Uganda, Tanzania plan for joint pipeline to Kampala

Energy minister Ruth Nankabirwa

What you need to know:

  •  Energy minister Ruth Nankabirwa said a final decision would be made after the conclusion of the ongoing talks between the two countries.
  •  The talks have now lasted for two weeks.

Officials from Uganda and Tanzania are discussing plans to jointly construct a pipeline to carry Uganda’s petroleum products from Tanga Port in Tanzania to Kampala.

 Energy minister Ruth Nankabirwa said a final decision would be made after the conclusion of the ongoing talks between the two countries.
 The talks have now lasted for two weeks.
 “We are in discussion with Tanzania to see how to work together to build a pipeline [that will] transport [fuel] through the Tanzanian route [but] we haven’t concluded yet,” Ms Nankabirwa told Daily Monitor by telephone last Friday.

 The Ugandan delegation at the talks comprises senior officials from the Ministry of Energy and Mineral Development, and the Uganda National Oil Company (Unoc).
The new development comes weeks after Ms Nankabirwa informed journalists that her ministry had embarked on discussions with Tanzania following Kenya’s continuous frustration of Uganda’s planned sole fuel importation takeover by Unoc.

 “So far, I have met the President of Tanzania. My President sent me as an envoy and we are in discussion,” Ms Nankabirwa said on January 22.
 She added: “We know that the alternative route might be expensive because of the logistics that are involved, but we also know there is a possibility of negotiation with the Government of Tanzania to waive some taxes.” 
 Ms Nankabirwa said the discussions with Tanzania are ongoing as the country awaits the rulings of the Kenyan and East African courts on activation of the new fuel importation plan.

 “We are still waiting for the East African Court of Justice ruling and the Kenyan Court … We want the products to be competitive but more importantly be assured of supply; we don’t want the country to run dry,” she said.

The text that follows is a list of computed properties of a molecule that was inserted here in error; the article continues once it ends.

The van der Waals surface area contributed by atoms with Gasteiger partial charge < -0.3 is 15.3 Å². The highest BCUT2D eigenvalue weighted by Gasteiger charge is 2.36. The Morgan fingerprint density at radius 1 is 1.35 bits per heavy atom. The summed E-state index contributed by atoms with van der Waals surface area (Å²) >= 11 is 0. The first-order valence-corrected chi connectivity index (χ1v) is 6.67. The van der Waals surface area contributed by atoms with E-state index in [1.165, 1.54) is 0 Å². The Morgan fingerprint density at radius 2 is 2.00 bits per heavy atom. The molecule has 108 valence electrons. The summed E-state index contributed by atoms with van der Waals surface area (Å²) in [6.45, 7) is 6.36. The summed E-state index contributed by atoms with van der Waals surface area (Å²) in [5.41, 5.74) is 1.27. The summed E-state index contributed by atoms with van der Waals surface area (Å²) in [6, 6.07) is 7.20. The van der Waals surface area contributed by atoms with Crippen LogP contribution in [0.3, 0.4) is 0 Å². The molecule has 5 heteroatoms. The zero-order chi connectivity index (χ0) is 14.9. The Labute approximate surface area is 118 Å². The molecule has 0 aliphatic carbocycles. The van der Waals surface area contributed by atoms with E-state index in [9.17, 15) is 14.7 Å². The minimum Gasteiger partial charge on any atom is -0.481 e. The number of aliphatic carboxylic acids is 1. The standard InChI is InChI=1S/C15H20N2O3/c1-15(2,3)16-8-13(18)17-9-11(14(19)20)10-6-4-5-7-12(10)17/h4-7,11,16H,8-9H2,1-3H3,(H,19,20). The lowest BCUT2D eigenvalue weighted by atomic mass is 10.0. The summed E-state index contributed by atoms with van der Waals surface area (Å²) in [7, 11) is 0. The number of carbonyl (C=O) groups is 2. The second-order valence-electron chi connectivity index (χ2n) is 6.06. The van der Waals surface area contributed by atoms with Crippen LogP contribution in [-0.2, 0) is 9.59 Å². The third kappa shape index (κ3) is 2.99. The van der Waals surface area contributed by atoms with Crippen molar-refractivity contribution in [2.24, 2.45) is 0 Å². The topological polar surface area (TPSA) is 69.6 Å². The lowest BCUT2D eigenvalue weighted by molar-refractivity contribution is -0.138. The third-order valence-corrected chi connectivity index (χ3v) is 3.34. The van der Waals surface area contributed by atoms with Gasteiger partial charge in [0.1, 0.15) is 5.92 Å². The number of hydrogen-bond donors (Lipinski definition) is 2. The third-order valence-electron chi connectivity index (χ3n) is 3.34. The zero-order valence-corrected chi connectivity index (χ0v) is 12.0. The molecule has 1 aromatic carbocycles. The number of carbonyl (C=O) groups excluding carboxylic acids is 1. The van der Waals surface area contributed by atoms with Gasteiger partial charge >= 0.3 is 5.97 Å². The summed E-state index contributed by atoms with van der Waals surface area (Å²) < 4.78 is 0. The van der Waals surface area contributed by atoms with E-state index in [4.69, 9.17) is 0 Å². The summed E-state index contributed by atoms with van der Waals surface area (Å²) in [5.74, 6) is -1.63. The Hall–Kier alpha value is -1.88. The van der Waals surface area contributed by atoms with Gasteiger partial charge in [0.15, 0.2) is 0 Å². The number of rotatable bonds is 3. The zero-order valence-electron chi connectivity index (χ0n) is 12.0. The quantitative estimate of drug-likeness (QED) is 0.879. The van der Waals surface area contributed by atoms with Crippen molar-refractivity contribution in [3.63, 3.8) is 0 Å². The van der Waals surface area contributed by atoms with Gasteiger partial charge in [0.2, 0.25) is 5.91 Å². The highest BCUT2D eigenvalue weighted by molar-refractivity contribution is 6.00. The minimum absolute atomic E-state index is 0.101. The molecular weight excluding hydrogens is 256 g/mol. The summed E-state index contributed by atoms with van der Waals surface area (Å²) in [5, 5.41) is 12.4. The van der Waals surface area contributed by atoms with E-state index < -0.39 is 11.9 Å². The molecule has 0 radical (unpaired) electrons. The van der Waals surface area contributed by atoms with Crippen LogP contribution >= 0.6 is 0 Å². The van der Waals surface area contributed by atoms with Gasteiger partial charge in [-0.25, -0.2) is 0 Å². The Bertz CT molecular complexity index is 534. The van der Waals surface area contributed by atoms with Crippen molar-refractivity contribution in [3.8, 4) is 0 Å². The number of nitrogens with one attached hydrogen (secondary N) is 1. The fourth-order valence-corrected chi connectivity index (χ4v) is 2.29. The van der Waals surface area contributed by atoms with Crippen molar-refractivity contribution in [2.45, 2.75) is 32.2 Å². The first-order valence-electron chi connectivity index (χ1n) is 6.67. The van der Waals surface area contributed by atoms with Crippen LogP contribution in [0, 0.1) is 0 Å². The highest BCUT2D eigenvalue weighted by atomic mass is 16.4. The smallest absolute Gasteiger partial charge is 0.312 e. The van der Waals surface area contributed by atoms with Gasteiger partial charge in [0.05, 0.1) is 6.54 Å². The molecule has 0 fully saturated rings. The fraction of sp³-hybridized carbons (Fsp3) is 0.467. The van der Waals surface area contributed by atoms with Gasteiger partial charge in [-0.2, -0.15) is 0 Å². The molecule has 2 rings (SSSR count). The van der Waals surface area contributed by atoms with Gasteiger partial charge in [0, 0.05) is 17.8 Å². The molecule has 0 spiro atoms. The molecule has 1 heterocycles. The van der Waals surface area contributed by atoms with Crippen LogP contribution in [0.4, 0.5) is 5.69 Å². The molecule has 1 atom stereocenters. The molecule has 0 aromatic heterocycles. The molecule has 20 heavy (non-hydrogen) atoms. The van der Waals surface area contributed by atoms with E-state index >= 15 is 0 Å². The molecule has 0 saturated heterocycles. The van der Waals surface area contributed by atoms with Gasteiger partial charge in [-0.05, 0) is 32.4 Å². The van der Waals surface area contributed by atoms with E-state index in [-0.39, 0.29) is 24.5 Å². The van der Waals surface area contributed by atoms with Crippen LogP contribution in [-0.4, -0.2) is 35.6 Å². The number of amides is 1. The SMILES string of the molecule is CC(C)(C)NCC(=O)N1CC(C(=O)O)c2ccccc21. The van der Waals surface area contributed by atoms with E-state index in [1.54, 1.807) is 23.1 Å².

Under the new importation plan, the government empowered its state-owned Unoc to take over sole importation of petroleum products into the country and later sell to more than 40 local oil-marketing companies.
Uganda plans to change its current fuel importation system of Open Tender System (OTS) to Government-to-Government (GtG) importation method.

 The Government under the GtG system empowered Unoc to import all petroleum products and later sell to local Oil Marketing Companies (OMCs) unlike the OTS where Uganda OMCs would buy from their Kenyan counterparts directly.
 Uganda’s Parliament enacted the Petroleum Supply Amendment Act, 2023, last October and was signed into law by President Museveni the following month. This was set to activate the Unoc plan in January this year before Kenya frustrated it.
 Through the arrangement, Unoc was supposed to use the Kenyan Pipeline to transport her products to Kisumu where Ugandan trucks would pick them up, a decision the Nairobi authorities have frustrated.

 The Kenyan state-owned Energy and Petroleum Regulatory Authority (Epra) denied Unoc the import licence before the two countries engaged in diplomacy, prompting the Kenyan Minister of Energy to direct Epra to waive the requirements they had placed on Unoc. But before this could be done, some concerned Kenyans ran to court, which blocked the whole exercise.
 Uganda filed an application requesting the High Court in Machakos, Kenya, to dismiss the case where two Kenyan citizens; Royani Energy Ltd, John Kinuthia Mwangi, and Acacia Ridge Construction, successfully on November 7, secured an order from the same court blocking Epra from issuing Unoc with the required licence.

 Unoc’s application was first heard on December 6, 2023, and then pushed to December 19, 2023, then again to January 22 this year, where the same court extended its judgment first to February 12 and then March 6.
 Ms Nankabirwa said her ministry could not just sit by and wait on the courts, but would rather seek alternative routes to avert any likely crisis.
 “Tanzania is a security route and if Kenya opens up and gives us the certificate, we will move with them, and divide the volume between both countries,” she said.
Mr Peter Muliisa, Unoc’s head of Legal and Corporate Affairs, said the pipeline, if constructed, would increase the volume of imports through all the routes.

 “Our plan is not to close doors to Kenya but rather to use the Northern and Southern Corridors. We are optimistic that the court in Kenya will rule in our favour and activate the planned fuel importation,” he said.
 The Energy ministry said in 2023, Uganda imported 2.5 billion litres of fuel worth $2b (about Shs7.7 trillion). An estimated 90 percent of these products passed through Mombasa and the remaining 10 percent through Dar-es-salaam, Tanzania.